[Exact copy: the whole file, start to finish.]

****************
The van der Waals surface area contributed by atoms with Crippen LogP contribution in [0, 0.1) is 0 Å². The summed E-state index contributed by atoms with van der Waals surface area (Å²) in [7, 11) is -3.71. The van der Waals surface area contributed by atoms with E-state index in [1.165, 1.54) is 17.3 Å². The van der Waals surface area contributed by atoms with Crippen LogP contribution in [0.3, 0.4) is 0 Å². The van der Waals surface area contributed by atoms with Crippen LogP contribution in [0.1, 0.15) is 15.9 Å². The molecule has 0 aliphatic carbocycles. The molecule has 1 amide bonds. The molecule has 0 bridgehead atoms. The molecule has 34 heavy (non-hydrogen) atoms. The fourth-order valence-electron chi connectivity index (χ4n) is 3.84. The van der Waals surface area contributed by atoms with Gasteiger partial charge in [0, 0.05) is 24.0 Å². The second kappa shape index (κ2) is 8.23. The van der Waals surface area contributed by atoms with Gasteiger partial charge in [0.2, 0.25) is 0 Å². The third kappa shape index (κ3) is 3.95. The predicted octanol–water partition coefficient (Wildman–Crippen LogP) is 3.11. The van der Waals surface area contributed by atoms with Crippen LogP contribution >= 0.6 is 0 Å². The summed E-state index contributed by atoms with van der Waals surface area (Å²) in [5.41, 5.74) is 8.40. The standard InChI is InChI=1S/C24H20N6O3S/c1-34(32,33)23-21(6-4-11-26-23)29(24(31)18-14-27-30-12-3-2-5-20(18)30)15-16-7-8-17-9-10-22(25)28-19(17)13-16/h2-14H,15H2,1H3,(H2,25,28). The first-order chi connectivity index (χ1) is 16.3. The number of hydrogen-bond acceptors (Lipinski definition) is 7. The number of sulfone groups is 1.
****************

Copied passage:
The van der Waals surface area contributed by atoms with Crippen LogP contribution in [0, 0.1) is 0 Å². The summed E-state index contributed by atoms with van der Waals surface area (Å²) in [7, 11) is -3.71. The van der Waals surface area contributed by atoms with E-state index in [1.165, 1.54) is 17.3 Å². The van der Waals surface area contributed by atoms with Crippen LogP contribution in [0.3, 0.4) is 0 Å². The van der Waals surface area contributed by atoms with Crippen LogP contribution in [0.1, 0.15) is 15.9 Å². The molecule has 0 aliphatic carbocycles. The molecule has 1 amide bonds. The molecule has 0 bridgehead atoms. The molecule has 34 heavy (non-hydrogen) atoms. The fourth-order valence-electron chi connectivity index (χ4n) is 3.84. The van der Waals surface area contributed by atoms with Gasteiger partial charge in [0, 0.05) is 24.0 Å². The second kappa shape index (κ2) is 8.23. The van der Waals surface area contributed by atoms with Gasteiger partial charge in [0.2, 0.25) is 0 Å². The third kappa shape index (κ3) is 3.95. The predicted octanol–water partition coefficient (Wildman–Crippen LogP) is 3.11. The van der Waals surface area contributed by atoms with Crippen LogP contribution >= 0.6 is 0 Å². The summed E-state index contributed by atoms with van der Waals surface area (Å²) in [5.41, 5.74) is 8.40. The standard InChI is InChI=1S/C24H20N6O3S/c1-34(32,33)23-21(6-4-11-26-23)29(24(31)18-14-27-30-12-3-2-5-20(18)30)15-16-7-8-17-9-10-22(25)28-19(17)13-16/h2-14H,15H2,1H3,(H2,25,28). The first-order chi connectivity index (χ1) is 16.3. The number of hydrogen-bond acceptors (Lipinski definition) is 7. The number of sulfone groups is 1.